Even the twitter app that was released by Twitter for Android tablet is only made available to Samsung GALAXY Android tablets. I’m wondering why twitter is pulling this kind of stunt. Unlike the iPad that has lots of applications that are well built and tailored to function for it, the Nexus 7 is still cramped in this department—but much better than how things were when the first android tablets hit the stores. Android tablets are catching up with iPads now.
The external speaker isn’t of high quality.
You’re more likely to use headphones/earphones when you’re watching a movie or listening to music on this device if you are to enjoy quality audio outputs.
The new Nexus 7 I have is the 32 GB edition with support for SIM card and LTE ready. Unlike many other users, I rely primarily on WiFi for Internet access in it, so I did not pop in any SIM card into it. This makes it possible for me to enjoy a longer battery life on this device. Caveat: I have never used a SIM on it and my battery performance review is reflecting how long the battery lasts when on wifi only as LTE/3G consumes more battery power than WiFi.
I get a full day use from the Nexus 7 from moderate use. I charge once every day.
Unlike on Apple’s iPad, the Nexus 7 allows the grabbing of media contents like: audio and video over the web and you can easily download them to be played later on your device. You can also install a torrent app to grab legal contents from torrent websites for your device. There are some very large free open source apps that are distributed over torrent networks. Please note that the sharing of and downloading of copyrighted materials over torrent network is illegal.
One great feature of the nexus 7 is that it is iOS free. What that means is that all the restriction that Apple has placed on it own products won’t plague it. It is impossible to set up a new iPad if you do not have a laptop that is connected to the Internet or have access to WiFi. This is not so with the Nexus 7. Just power it and start using right away. Although you need a Google Account to download from the Google Play Store, it is not a must that you create an account to be able to use the tablet.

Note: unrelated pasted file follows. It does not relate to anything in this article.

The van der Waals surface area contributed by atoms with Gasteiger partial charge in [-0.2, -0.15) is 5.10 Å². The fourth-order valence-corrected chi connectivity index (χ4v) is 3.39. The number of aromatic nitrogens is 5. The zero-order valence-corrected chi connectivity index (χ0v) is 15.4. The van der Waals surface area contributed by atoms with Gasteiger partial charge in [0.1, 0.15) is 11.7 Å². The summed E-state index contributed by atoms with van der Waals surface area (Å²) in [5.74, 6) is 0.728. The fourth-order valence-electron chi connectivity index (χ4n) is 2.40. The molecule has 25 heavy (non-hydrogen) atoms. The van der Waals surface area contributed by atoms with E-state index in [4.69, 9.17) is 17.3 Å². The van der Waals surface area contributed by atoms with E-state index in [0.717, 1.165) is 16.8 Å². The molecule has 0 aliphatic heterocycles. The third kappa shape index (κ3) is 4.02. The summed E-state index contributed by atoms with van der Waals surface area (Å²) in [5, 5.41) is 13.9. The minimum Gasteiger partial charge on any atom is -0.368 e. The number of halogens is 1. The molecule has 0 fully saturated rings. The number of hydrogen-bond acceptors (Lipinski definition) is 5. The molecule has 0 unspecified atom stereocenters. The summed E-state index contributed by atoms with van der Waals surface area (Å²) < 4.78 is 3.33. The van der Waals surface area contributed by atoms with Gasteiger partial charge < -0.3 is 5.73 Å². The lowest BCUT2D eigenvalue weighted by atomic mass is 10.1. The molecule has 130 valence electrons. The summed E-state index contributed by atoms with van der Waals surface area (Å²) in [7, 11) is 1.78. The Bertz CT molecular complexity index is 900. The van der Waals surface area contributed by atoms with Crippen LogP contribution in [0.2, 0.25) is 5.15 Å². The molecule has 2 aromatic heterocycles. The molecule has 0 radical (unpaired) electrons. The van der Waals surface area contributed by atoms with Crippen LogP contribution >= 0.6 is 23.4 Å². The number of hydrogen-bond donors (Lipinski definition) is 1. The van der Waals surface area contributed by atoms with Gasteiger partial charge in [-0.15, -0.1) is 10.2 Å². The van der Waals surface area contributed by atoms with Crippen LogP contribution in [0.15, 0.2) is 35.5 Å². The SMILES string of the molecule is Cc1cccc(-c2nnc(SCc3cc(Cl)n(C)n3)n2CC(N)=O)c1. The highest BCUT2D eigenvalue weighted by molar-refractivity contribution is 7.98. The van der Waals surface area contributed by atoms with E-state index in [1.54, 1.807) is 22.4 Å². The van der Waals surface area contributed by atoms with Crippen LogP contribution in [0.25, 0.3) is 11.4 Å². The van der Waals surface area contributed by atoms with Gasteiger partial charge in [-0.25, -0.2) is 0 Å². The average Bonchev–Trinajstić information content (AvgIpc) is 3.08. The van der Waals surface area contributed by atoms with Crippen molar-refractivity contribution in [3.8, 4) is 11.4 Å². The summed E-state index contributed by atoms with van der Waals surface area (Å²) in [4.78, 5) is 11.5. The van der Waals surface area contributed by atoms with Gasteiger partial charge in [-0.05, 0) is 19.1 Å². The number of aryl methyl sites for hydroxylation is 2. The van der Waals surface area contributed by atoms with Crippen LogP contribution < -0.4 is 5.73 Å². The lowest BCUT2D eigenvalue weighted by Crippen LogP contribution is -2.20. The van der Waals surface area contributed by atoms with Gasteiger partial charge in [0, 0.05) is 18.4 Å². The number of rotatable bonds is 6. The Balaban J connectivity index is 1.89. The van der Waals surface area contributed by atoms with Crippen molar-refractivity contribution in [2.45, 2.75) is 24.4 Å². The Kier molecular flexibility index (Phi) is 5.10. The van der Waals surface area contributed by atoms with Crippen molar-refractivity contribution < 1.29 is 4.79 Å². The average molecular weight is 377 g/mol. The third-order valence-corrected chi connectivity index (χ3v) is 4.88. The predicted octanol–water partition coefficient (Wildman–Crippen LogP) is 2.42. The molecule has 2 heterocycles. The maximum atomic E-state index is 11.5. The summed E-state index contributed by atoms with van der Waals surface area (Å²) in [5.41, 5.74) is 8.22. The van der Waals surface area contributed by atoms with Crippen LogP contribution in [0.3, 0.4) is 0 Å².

You’re allowed to install third party apps that are not present in the Google Play Store; all you need to do is to grant permission to the apps from the settings of the device.
I know I’ve met a lot of people here in Lagos that want a tablet and when they ask me about iPad, they want to know if the iPad supports phone call. I’m sure you’d love to know if the Nexus 7, 2013 can be used for phone calls too; it can’t be used for phone calls. Although it supports microSIM card, it’s only as a means of subscribing to data services.
If you’re looking for a tablet that can also function as a mobile phone for calling out, the Nexus 7 won’t do.
You can easily set up a profile for your kids and restrict them from accessing apps and contents from your account. This is also useful for folks that want to play with your tablet for a few minutes. Instead of being stingy and locking your tablet away from them all the time, you can create a guest profile and hand them the tablet. In this case, you’ll set up a secret lock for the device and when your kids (or friends) pick up your device, they are going to have access to apps and section of the device you allow for guests.
The Nexus 7, 2013 edition is one of the tablets I recommend to anyone today for: it is cheap and affordable, runs on the latest version of Google’s Android, it is the ideal size for a tablet you want to take with you at all times, the screen resolution is just perfect and it is iOS free.
But if you are like me, you might not want it. Why? It crashes apps too often and there are few tablet specific apps for it. If these are no issues for you, go ahead and grab one for yourself. As at the time of writing, it is not available in Nigeria officially; but if you check some of the e-commerce websites, you may be able to just find one.